Q: I understand that Class 2 NIC is finally being abolished from 6 April 2019. This means that self-employed with losses or low profits who want to protect their state pension contribution record will have to pay Class 3 contributions which are considerably more expensive. Will there be any alternatives?
A: At the same time that Class 2 NIC is being abolished, changes will be made to Class 4 NIC which may be of assistance – but not in all cases. We have no legislation as yet and so the following comments are based on the information available but may be subject to change.
Class 2 NIC currently gives entitlement to State Pension, Maternity Allowance, Bereavement Benefits and the Employment & Support Allowance. From 6 April 2019, payment of Class 4 NIC will give entitlement to these benefits. For 2018/19, Class 2 NIC is payable at £2.95pw or £153.40pa whereas Class 3 is payable at £14.65pw or £761.80pa. Class 2 NIC is payable where profits exceed the “Small Profit Threshold” of £6,205 but the legislation allows the self-employed with profits below this to pay Class 2 NIC voluntarily.
From 2019/20 it has been announced that Class 2 NIC will be abolished but that for those self-employed persons with profits that fall between a new Class 4 NIC Small Profits Limit and the Class 4 NIC Lower Profits Limit will be deemed to have paid Class 4 NIC thereby giving the person a qualifying year for benefit entitlement purposes. The Small Profits Limit will be set at 52 weeks times the Class 1 NIC Lower Earnings Limit – currently £116pw or £6,032pa.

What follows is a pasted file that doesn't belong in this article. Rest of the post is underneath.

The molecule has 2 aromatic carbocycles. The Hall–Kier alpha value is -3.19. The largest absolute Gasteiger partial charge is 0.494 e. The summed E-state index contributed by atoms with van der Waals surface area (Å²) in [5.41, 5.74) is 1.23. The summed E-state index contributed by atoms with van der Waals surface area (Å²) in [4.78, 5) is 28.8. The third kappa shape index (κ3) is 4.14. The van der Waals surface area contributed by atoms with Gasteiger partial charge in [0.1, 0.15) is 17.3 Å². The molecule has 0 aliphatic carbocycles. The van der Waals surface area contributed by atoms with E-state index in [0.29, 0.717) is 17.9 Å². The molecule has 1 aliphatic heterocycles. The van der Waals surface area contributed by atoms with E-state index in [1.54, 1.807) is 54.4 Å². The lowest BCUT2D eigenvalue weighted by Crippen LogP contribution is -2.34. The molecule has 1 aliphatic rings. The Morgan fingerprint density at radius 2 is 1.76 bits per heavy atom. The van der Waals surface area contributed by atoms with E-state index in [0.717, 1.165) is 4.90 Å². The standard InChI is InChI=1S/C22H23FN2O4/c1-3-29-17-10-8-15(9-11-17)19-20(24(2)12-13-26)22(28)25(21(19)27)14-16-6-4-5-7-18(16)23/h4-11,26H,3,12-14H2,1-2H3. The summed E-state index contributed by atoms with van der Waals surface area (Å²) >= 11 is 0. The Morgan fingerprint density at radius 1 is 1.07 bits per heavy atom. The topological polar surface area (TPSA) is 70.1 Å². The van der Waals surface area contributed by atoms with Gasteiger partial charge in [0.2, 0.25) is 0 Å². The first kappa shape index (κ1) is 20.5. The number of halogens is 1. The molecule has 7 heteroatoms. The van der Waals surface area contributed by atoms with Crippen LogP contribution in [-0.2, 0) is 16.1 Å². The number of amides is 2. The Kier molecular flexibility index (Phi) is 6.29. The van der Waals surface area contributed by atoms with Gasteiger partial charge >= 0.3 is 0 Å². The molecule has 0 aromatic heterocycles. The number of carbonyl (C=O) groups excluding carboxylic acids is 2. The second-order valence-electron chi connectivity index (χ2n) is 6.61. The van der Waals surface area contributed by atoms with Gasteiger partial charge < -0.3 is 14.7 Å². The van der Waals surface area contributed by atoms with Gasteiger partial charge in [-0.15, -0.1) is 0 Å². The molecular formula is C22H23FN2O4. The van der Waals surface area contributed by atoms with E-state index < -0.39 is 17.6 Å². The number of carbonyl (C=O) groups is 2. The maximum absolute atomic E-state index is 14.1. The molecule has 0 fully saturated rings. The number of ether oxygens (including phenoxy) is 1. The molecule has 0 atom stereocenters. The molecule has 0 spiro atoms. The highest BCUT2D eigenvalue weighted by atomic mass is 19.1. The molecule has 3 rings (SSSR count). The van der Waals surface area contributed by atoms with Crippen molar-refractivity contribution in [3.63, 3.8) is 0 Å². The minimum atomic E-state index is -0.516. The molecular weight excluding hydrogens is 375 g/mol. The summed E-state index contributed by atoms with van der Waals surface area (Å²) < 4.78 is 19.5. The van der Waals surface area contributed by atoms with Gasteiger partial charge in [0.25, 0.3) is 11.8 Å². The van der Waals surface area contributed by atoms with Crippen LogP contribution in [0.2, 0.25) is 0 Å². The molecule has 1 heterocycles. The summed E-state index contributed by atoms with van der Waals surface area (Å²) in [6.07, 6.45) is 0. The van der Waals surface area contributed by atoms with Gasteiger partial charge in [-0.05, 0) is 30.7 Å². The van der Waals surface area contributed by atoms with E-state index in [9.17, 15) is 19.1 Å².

Using 2018/19 rates, as an illustration, this gives the following effects:
|Profits below £6,032||No Class 4 NIC Payable|
|Profits between £6032 and £8,423||Class 4 NIC deemed to have been paid|
|Profits between £8,424 and £46,350||Class 4 NIC payable @ 9%|
|Excess of Profits over £46,350||Class 4 NIC payable @ 2%|
The 2019/20 rates will of course differ but the principle involved is clear.
As the question points out, it is not only those self-employed individuals with continuously low profits that will be affected but also those traders who occasionally make losses or whose profits occasionally fall below the new Small Profits Limit.
Consideration will need to be given to a particular individual’s contributory record for various benefits which will affect the decision whether to partially reduce available capital allowances claims to ensure profits reach the Small Profits Limit – something that will not be possible for those using the Cash Basis of assessment. It would also appear that the averaging of profits (available to farmers and creators of literary or artistic works) will add to the complications.
In association with Croner Taxwise
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